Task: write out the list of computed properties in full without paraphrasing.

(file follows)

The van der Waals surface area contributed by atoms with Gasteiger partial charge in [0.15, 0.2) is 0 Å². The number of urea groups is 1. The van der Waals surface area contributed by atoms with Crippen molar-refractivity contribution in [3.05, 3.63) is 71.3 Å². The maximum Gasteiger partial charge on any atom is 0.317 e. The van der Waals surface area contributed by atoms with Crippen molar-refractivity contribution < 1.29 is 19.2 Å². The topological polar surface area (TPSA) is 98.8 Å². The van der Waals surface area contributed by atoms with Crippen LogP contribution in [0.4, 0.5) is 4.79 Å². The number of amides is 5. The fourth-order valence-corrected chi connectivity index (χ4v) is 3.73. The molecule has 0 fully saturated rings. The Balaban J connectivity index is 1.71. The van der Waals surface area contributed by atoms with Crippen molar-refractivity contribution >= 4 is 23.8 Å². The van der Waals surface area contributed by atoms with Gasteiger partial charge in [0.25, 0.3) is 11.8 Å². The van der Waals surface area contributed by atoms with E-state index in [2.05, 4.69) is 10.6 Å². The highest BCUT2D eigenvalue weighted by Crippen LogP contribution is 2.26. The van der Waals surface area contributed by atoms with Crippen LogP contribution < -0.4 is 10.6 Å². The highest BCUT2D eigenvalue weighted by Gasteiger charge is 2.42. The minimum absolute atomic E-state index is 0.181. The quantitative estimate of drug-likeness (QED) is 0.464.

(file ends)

The van der Waals surface area contributed by atoms with Gasteiger partial charge in [0.15, 0.2) is 0 Å². The number of urea groups is 1. The van der Waals surface area contributed by atoms with Crippen molar-refractivity contribution in [3.05, 3.63) is 71.3 Å². The maximum Gasteiger partial charge on any atom is 0.317 e. The van der Waals surface area contributed by atoms with Crippen molar-refractivity contribution < 1.29 is 19.2 Å². The topological polar surface area (TPSA) is 98.8 Å². The van der Waals surface area contributed by atoms with Crippen LogP contribution in [0.4, 0.5) is 4.79 Å². The number of amides is 5. The fourth-order valence-corrected chi connectivity index (χ4v) is 3.73. The molecule has 0 fully saturated rings. The Balaban J connectivity index is 1.71. The van der Waals surface area contributed by atoms with Crippen molar-refractivity contribution >= 4 is 23.8 Å². The van der Waals surface area contributed by atoms with Gasteiger partial charge in [0.25, 0.3) is 11.8 Å². The van der Waals surface area contributed by atoms with E-state index in [2.05, 4.69) is 10.6 Å². The highest BCUT2D eigenvalue weighted by Crippen LogP contribution is 2.26. The van der Waals surface area contributed by atoms with Crippen LogP contribution < -0.4 is 10.6 Å². The highest BCUT2D eigenvalue weighted by Gasteiger charge is 2.42. The minimum absolute atomic E-state index is 0.181. The quantitative estimate of drug-likeness (QED) is 0.464.